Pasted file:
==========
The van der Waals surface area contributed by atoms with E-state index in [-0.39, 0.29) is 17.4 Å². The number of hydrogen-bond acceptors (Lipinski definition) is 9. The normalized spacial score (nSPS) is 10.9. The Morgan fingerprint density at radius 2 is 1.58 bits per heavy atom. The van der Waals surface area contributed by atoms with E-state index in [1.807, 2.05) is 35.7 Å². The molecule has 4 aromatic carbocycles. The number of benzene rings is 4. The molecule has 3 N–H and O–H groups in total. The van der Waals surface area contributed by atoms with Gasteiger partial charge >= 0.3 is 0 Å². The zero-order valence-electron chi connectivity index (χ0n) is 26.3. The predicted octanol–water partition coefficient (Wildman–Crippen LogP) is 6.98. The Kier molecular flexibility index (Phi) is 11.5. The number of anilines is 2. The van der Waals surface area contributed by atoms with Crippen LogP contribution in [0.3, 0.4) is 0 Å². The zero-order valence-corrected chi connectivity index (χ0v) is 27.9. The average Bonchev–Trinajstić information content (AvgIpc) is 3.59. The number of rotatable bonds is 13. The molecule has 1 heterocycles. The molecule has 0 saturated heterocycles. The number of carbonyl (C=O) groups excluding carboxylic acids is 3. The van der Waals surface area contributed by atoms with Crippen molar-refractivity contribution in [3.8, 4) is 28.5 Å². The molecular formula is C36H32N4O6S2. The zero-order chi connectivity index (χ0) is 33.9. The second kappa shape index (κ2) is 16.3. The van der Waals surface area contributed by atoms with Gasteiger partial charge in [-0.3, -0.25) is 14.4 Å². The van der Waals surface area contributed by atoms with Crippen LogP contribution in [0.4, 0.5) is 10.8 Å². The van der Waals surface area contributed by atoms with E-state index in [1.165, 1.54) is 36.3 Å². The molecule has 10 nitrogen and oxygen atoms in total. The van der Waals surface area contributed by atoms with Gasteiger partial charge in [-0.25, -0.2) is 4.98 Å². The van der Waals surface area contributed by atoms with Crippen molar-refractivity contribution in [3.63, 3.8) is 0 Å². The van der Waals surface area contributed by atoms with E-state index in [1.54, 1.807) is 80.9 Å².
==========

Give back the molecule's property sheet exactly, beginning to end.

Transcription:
The van der Waals surface area contributed by atoms with E-state index in [-0.39, 0.29) is 17.4 Å². The number of hydrogen-bond acceptors (Lipinski definition) is 9. The normalized spacial score (nSPS) is 10.9. The Morgan fingerprint density at radius 2 is 1.58 bits per heavy atom. The van der Waals surface area contributed by atoms with E-state index in [1.807, 2.05) is 35.7 Å². The molecule has 4 aromatic carbocycles. The number of benzene rings is 4. The molecule has 3 N–H and O–H groups in total. The van der Waals surface area contributed by atoms with Gasteiger partial charge >= 0.3 is 0 Å². The zero-order valence-electron chi connectivity index (χ0n) is 26.3. The predicted octanol–water partition coefficient (Wildman–Crippen LogP) is 6.98. The Kier molecular flexibility index (Phi) is 11.5. The number of anilines is 2. The van der Waals surface area contributed by atoms with Crippen LogP contribution in [0.3, 0.4) is 0 Å². The zero-order valence-corrected chi connectivity index (χ0v) is 27.9. The average Bonchev–Trinajstić information content (AvgIpc) is 3.59. The number of rotatable bonds is 13. The molecule has 1 heterocycles. The molecule has 0 saturated heterocycles. The number of carbonyl (C=O) groups excluding carboxylic acids is 3. The van der Waals surface area contributed by atoms with Crippen molar-refractivity contribution in [3.8, 4) is 28.5 Å². The molecular formula is C36H32N4O6S2. The zero-order chi connectivity index (χ0) is 33.9. The second kappa shape index (κ2) is 16.3. The van der Waals surface area contributed by atoms with Gasteiger partial charge in [-0.3, -0.25) is 14.4 Å². The van der Waals surface area contributed by atoms with Crippen LogP contribution in [0.4, 0.5) is 10.8 Å². The van der Waals surface area contributed by atoms with E-state index in [1.165, 1.54) is 36.3 Å². The molecule has 10 nitrogen and oxygen atoms in total. The van der Waals surface area contributed by atoms with Gasteiger partial charge in [-0.25, -0.2) is 4.98 Å². The van der Waals surface area contributed by atoms with Crippen molar-refractivity contribution in [3.63, 3.8) is 0 Å². The van der Waals surface area contributed by atoms with E-state index in [1.54, 1.807) is 80.9 Å².